I do quite a bit of my quilt sewing with a treadle machine. I'm amazed how much space there is between the needle and the pillar of the machine on these old machines.; also the height between the arm of the machine and the bed is taller than a modern machine.
    Newer machines are also shorter in height in the harp area. I have modern machines and all but 1 has a mere 6.5" of harp space; they are high end machines. The largest machine is a Viking Sapphire 875 with a 10" throat; this is the one that I do most of my quilting with.
    My cabinet doesn't have much room to the right of the machine, but enough to put my pin cushion. I have a Horn Quiltmate II, lovely to use when I'm machine quilting, 4 machines can go in it just by changing out the plexiglass free arm insert.
    Sharon
    Last edited by purplefiend; 10-26-2012 at 09:56 AM. Reason: added text

  19. #19
    Super Member Weezy Rider's Avatar
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    It seems to be the way everything is designed. Looks and the designer's ego take precedence to increase sales. Common sense flies out the door. I've had a Pfaff for years, My Pfaffs have the embroidery unit in the back, and you can sew while it is on. That also means the embroidery arm is centered. There isn't enough light. I need the light under harp of the machine for embroidery as well as sewing and quilting. The CV did put in the lights - but the machine is too big and I like vertical bobbins so I won't buy it.

    Now quilting is popular. So machines et al. are getting bigger, and the accessories need more space. Good for those who sell, but a lot of us can't do the latest and greatest for many reasons. I just feel that either the mfg. of the machines or someone in the aftermarket business should have some pity or realize that they could do a very good business supplying to those who are making do.

    Yes, the machines are tried out and designed - but under optimum conditions and how many of us have that? I don't think I have ever seen a survey asking how we use our machines or what we would like or could use. Have you?

    BTW - those small lights I bought are available small enough for an old Featherweight.

  20. #20
    Super Member applique's Avatar
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    I have a clamp on bendable halogen light. It means I have plenty of light but it MUST be turned off when not in use as they get very hot.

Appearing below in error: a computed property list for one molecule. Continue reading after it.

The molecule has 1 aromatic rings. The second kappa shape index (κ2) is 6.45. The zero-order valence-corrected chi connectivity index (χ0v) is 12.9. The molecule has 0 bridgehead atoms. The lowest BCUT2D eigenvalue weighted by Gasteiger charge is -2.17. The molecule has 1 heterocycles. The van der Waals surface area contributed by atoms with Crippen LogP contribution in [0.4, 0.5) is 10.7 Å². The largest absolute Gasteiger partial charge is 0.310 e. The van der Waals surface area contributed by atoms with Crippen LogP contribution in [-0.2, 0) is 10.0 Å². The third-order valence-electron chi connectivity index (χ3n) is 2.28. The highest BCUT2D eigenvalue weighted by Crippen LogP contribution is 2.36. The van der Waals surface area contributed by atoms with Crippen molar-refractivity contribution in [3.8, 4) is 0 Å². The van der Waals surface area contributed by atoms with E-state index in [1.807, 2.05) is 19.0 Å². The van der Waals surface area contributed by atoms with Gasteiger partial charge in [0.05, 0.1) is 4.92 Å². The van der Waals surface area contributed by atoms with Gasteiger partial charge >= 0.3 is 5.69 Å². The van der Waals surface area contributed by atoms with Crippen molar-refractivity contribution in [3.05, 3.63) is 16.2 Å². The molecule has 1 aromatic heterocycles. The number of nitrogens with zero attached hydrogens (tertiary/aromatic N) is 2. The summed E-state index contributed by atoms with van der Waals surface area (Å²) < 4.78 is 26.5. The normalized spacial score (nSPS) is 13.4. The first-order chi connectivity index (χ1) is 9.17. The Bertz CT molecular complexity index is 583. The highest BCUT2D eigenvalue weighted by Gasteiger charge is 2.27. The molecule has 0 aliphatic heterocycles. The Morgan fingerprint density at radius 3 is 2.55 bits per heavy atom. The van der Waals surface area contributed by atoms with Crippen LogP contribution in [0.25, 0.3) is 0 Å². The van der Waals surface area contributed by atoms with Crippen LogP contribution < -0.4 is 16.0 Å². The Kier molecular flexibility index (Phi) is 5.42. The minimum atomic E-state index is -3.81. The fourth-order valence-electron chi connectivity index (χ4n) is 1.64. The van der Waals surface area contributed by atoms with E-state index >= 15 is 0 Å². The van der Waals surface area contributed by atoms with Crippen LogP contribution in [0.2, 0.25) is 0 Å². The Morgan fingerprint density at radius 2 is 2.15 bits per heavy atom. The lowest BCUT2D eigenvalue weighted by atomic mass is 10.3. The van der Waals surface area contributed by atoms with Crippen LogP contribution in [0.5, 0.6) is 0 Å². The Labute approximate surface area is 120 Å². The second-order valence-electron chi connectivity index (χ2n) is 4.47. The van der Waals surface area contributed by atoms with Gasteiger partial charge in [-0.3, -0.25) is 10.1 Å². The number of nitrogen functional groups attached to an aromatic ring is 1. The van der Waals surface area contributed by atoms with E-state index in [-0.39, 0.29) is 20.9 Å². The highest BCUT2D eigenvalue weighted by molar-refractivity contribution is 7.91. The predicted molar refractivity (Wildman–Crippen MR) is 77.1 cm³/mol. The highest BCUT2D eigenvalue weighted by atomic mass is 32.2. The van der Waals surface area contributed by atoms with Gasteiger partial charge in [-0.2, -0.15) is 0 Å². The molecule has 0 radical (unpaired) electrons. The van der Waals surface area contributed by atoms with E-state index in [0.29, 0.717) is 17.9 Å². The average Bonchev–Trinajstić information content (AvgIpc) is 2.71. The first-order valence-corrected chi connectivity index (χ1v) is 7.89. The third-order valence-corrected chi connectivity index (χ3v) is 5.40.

Debbie
    Machine It

  21. #21
    Senior Member kaelynangelfoot's Avatar
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    I have two lights (one standing next to my table) and one Ott light that that I bent around to shine from behind the sewing machine towards the front. Then I put 100 watt bulbs in the ceiling fixture. I find its very hard to get enough light, but those extra lamps helped!

  22. #22
    Junior Member Sarint's Avatar
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    I have a BIG pole lamp with 6 bulbs that I can move wherever I want it.

  23. #23
    Super Member Weezy Rider's Avatar
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    I haven't got room for a floor lamp or a pole lamp. My big gripe with the cabinets, both Horn and Koala, is no place on the right to even use a clamp on lamp. All the room is to the left of the machine. I can't add any lights, I grabbed the dining room and the only overhead is where the chandelier was. All the plugs are in a place where you would eventually need a cord across the floor. I have one of Michael's storage units on the right. Holds thread, feet, serger accessories, etc. There's a small 3 drawer unit on that which makes it too high and too far away for a lamp. I have clamp on lights I can't use. No place close to put them. The room isn't even square! Open plan type house from the 70s. Architect had his head elsewhere.

  24. #24
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    Funny you should ask that...went to Goodwill today and picked up two lamps. One is an ott lite on a floor stand - $10, and the bulb works. The other is a desk stand halogen, for $5.

    When my husband saw them in the cart he said,"Don't you have enough lamps?"

    Of course, the answer was a firm "NO!"

  25. #25
    Senior Member QuiltingHaven's Avatar
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    Old floor lamps work great and now that you can get LED lights that work in them - we have the best of both worlds.
    Busy in Ohio